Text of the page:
MEPs call for doubling of Irish corporation tax
Ireland's low corporate tax level of 12.5% should be doubled to 25% as part of a common rate across Europe, a cross-party group of MEPs has said.
They tabled a motion in Strasbourg demanding progress towards a single rate of corporate tax "considering that European taxpayers and citizens have to take a major risk in order to stabilise a financial system which has been profiting from the exceptionally low Irish corporation tax rate of 12.5%".
But in a four-year plan announced yesterday, the Republic said its corporate tax would remain at 12.5%.
One of the signatories, German Green MEP Sven Giegold, said: "Introducing a common corporate tax rate in Europe is the only way to limit tax competition and the damaging effects this has had on the European economy and European solidarity.
"Today's declaration is a welcome development, which represents the first time that such a broad political alliance in the European Parliament has thrown its weight behind a clearly defined common corporate tax rate."
He added: "Tax competition within the EU and the Eurozone enables cross- border businesses to avoid over €100bn in tax payments, notably by repatriating profits to jurisdictions with lower corporate tax rates.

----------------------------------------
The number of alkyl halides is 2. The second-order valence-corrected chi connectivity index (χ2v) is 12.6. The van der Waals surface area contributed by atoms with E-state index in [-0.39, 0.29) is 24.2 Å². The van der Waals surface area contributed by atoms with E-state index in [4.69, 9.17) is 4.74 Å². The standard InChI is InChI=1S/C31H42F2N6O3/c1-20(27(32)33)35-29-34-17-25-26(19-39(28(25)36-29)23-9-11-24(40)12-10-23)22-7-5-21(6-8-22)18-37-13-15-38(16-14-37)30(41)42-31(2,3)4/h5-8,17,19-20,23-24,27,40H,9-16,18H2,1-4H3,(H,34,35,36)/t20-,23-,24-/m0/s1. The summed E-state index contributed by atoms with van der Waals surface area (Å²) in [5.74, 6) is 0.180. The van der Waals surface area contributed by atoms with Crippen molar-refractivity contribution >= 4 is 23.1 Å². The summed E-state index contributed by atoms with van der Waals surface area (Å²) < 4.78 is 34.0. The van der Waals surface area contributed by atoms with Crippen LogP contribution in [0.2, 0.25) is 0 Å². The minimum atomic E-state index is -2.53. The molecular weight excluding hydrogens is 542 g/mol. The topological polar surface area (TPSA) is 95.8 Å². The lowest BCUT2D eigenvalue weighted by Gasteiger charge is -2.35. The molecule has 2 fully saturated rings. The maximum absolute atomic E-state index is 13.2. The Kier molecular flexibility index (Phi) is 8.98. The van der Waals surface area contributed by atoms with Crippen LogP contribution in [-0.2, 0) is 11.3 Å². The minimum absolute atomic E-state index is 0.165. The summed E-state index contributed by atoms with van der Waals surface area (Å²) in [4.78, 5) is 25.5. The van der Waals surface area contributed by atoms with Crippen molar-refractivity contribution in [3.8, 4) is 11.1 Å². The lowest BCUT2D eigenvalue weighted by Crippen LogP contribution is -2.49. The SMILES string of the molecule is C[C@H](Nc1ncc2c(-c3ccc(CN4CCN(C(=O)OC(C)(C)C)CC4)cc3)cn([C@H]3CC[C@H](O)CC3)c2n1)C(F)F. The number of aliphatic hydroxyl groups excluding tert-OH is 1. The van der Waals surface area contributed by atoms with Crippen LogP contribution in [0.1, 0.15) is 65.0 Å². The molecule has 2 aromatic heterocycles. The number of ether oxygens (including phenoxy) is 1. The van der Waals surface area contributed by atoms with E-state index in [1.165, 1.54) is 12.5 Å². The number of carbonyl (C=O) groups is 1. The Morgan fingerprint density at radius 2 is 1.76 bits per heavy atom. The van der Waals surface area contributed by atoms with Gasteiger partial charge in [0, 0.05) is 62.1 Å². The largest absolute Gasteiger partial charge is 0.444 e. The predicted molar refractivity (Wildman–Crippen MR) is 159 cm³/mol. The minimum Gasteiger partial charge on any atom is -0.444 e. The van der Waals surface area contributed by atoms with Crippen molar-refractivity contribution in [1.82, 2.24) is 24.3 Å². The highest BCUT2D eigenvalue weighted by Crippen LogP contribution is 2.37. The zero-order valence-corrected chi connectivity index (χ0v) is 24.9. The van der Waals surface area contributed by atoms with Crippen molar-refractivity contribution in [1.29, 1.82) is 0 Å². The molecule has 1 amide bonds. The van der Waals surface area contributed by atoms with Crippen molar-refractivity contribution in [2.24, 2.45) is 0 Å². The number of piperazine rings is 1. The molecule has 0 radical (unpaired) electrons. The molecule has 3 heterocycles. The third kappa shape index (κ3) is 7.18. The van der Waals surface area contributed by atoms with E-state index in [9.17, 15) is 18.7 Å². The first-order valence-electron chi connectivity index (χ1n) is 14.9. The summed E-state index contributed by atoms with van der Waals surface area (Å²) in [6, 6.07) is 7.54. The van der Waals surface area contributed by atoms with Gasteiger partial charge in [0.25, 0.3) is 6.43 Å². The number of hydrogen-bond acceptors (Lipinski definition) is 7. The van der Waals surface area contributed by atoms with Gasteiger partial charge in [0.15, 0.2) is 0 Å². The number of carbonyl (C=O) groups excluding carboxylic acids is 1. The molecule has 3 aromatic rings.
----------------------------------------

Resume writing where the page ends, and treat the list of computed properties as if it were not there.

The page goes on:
"This not only undermines the spirit of the common market, it is grossly unfair and diminishes revenues in other member states. It is particularly odious that financial institutions, which have unfairly profited from this tax competition and thereby avoided their responsibilities to their national exchequers, should now be bailed out by the same public coffers."
Mr Giegold added: "Ireland will clearly need support in the painful reconstruction of its economy following the crisis. However, it is not acceptable that this support should be used to rebuild an economy based on tax dumping."
The declaration, backed by MEPs from centre-left and centre-right, the Liberals and Greens, said a common corporate tax rate needed to be agreed swiftly "in a spirit of solidarity", bearing in mind that the Irish government had sought EU financial funding.
It said: "Solidarity is a fundamental principle of the European Union, as set out in the treaties, and support for Ireland is therefore consistent with European values."